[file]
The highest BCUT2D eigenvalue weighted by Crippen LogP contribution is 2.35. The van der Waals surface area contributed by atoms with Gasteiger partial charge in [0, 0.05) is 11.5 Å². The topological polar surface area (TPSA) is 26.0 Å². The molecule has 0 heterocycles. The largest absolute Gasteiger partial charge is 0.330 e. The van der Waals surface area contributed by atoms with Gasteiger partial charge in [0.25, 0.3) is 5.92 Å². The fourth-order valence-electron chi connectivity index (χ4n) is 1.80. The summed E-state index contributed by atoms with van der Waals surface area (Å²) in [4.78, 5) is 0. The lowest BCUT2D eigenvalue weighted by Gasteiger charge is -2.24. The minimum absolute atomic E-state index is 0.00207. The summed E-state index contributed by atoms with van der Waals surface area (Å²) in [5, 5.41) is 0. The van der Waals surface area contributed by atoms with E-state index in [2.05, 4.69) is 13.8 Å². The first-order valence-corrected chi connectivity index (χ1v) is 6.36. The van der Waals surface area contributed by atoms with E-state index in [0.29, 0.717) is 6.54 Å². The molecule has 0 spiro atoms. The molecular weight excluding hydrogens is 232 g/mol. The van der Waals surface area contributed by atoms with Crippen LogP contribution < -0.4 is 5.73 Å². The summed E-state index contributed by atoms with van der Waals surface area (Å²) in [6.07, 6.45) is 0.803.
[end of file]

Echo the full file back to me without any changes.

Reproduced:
The highest BCUT2D eigenvalue weighted by Crippen LogP contribution is 2.35. The van der Waals surface area contributed by atoms with Gasteiger partial charge in [0, 0.05) is 11.5 Å². The topological polar surface area (TPSA) is 26.0 Å². The molecule has 0 heterocycles. The largest absolute Gasteiger partial charge is 0.330 e. The van der Waals surface area contributed by atoms with Gasteiger partial charge in [0.25, 0.3) is 5.92 Å². The fourth-order valence-electron chi connectivity index (χ4n) is 1.80. The summed E-state index contributed by atoms with van der Waals surface area (Å²) in [4.78, 5) is 0. The lowest BCUT2D eigenvalue weighted by Gasteiger charge is -2.24. The minimum absolute atomic E-state index is 0.00207. The summed E-state index contributed by atoms with van der Waals surface area (Å²) in [5, 5.41) is 0. The van der Waals surface area contributed by atoms with E-state index in [2.05, 4.69) is 13.8 Å². The first-order valence-corrected chi connectivity index (χ1v) is 6.36. The van der Waals surface area contributed by atoms with E-state index in [0.29, 0.717) is 6.54 Å². The molecule has 0 spiro atoms. The molecular weight excluding hydrogens is 232 g/mol. The van der Waals surface area contributed by atoms with Crippen LogP contribution < -0.4 is 5.73 Å². The summed E-state index contributed by atoms with van der Waals surface area (Å²) in [6.07, 6.45) is 0.803.